South Park: The Stick of Truth has been a long time coming, first it got delayed and delayed, then it changed publishers to Ubisoft then it got delayed again while there was some talk that it might never see the light of day.
What makes matters worse is that previous games based on the series have been pretty dire, including the awful first person shooter that came out back in 1998. So we were not left with much hope when the new game was first announced.
The good news is that it has finally made release, and the even better news is that it is - what I believe to be - the best South Park title that will ever make it to market. RPG developers Obsidian and the show’s creators Trey Parker and Matt Stone have done a superb job mixing in role-playing elements and keeping true to the South Park look and feel.
The game can be quite in-depth at times too, with numerous roles to pick from and perks, progression and levelling up you would expect to find in any decent RPG. You choose a class at the beginning of the game, I went with Warrior, but you get a choice from others such as Mage, Thief and Jew.
The fighting side of things happen when you either approach or get hit by one of the enemy characters in the game. The fights are JRPG in style with regular attacks and buffs mixed in with special abilities (though South Park based!). Early on in the game you will be trained in various moves by Cartman, one involving you farting on Kenny dressed as a princess, need I say anymore.
Attacks made during these battles can also be improved by timed button presses. For example, early on you are joined by Butters and he has options such as Hammer of Justice among others. One attack has you spinning the left thumbstick around and then pressing the Action button on your controller at the right time when prompted. It works well and doesn’t get tiresome, thanks to the excellent voice work, animation and variety of attacks available.
It also isn’t an easy game, you can find yourself killed early on by going after enemies who are too high a level for you, and levelling up is a must-do task early on. Perks are improved by making friends in the game, the more friends you have the more perks you will get. Making friends can be done by either chatting to them or completing a task. Certain friends can also be used as a special fighting friend once in a while, such as God who will come down from the sky and mow-down your enemies in a hail of gunfire.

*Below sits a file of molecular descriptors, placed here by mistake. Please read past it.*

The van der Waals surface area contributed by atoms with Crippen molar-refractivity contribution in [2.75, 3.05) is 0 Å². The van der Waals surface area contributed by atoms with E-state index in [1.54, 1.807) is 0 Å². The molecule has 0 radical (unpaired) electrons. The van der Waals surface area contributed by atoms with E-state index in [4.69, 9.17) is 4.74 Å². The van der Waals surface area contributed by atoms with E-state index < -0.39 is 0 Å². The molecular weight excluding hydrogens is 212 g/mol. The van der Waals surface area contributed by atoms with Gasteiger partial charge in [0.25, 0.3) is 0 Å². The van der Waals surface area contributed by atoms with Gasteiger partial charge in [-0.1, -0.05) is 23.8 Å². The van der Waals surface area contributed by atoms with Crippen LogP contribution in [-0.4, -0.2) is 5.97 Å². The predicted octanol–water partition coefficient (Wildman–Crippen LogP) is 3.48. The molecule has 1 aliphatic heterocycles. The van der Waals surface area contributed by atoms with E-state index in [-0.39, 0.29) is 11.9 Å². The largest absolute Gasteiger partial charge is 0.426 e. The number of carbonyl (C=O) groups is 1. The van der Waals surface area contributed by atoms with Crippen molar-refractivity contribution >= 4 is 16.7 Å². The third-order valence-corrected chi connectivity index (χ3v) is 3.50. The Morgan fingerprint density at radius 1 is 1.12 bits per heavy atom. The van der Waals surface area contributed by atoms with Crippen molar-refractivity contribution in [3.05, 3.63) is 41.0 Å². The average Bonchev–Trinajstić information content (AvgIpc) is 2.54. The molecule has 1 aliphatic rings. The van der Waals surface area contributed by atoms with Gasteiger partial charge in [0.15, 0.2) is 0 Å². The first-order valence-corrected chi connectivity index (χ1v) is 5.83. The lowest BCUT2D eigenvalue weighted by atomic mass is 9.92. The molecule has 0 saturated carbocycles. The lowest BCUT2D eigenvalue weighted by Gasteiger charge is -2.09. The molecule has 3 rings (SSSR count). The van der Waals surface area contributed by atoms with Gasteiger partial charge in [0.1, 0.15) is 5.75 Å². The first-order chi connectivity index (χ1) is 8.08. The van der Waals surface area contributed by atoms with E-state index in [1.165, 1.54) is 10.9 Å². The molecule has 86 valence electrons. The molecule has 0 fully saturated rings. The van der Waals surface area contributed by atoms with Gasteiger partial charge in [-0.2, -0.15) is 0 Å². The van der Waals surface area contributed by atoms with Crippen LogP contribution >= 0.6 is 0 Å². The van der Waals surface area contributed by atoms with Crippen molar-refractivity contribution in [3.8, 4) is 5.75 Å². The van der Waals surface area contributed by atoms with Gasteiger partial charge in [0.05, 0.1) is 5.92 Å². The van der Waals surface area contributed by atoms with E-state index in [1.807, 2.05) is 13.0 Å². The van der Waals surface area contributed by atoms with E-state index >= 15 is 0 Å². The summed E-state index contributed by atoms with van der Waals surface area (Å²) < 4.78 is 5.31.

Talking of people you meet in the game, those who you do befriend will “friend” you on the South Park social media site, Facebook. This is yet another highly funny section of the game where characters comment on pages, talk about things happening around them and basically mock you. The social page leads on to the map, perks and quest tracking.
The game is full of quests which steer you away from the main one, and I found myself just wandering around South Park for at least 6-7 hours before I even bothered taking on the main story; this is a good sign that things have been done right in a licensed game for once.
Side-quests themselves can involve you retrieving objects, collecting dodgy looking post for slave and more. The quests are always fun, and due to the writing and voice work they rarely feel like a chore, like they could have done if it was any other RPG.
As in any RPG you can sell and buy items. Throughout the game you collect junk from destroying boxes, taking down enemies and from completing quests. This junk can be sold in shops and via various characters that you meet in the game world. Each piece of junk has a description worth reading before you sell it though once again they can be funny, despite not having any use in the game other than gaining currency. You can buy new weapons, armour and buffs for your character but they are restricted based on the level you have gained at the time.
Graphics and Sound
Graphically I can’t find any fault with the game whatsoever, it looks and plays out just like an episode of South Park, the animation is spot on, the look of the places you visit, the characters you meet and the cutscenes are all perfect. Cutscenes are done in-engine and you can’t tell the difference from what you would see on a TV episode to the game, and that credit goes both to the developers and the creators of the series.
We have been playing both the PC and the PS3 version for the past week or so, and the PC version clearly leads the way on visuals as it can run at 1080p with little problem, the PS3 and Xbox 360 versions are running at 720p, but we have to note that there was the odd bit of judder and lag in the PS3 title, but hopefully this will be fixed by launch. The game has no graphic options to fiddle with on the PC other than resolution, so just get into the game and enjoy it.
Sound is excellent too, voice work is brilliant by the creators and adds to the feeling of being part of South Park. The only issue I had was some repetitive dialogue when clicking on characters, but this was few and far between and just something I had to mention.
The writing is excellent as expected, assuming you are a fan of the show of course. You get the kind of juvenile humour you would expect and more. It is one of the few games that I have ever laughed out loud at since the days of a Bevis and Butthead adventure game.
Overall it is probably the best licensed game ever, it captures the look, feel, dialogue and story writing of the series while mixing some great but simple RPG elements into the mix. Obsidian have done a great job here and it was well worth the wait, but only for South Park fans. The only downside I could find is that lasting around 20 hours we can only hope that the creators actually want to produce a follow up, something that during their recent interviews they stated that they haven’t really taken a shine to.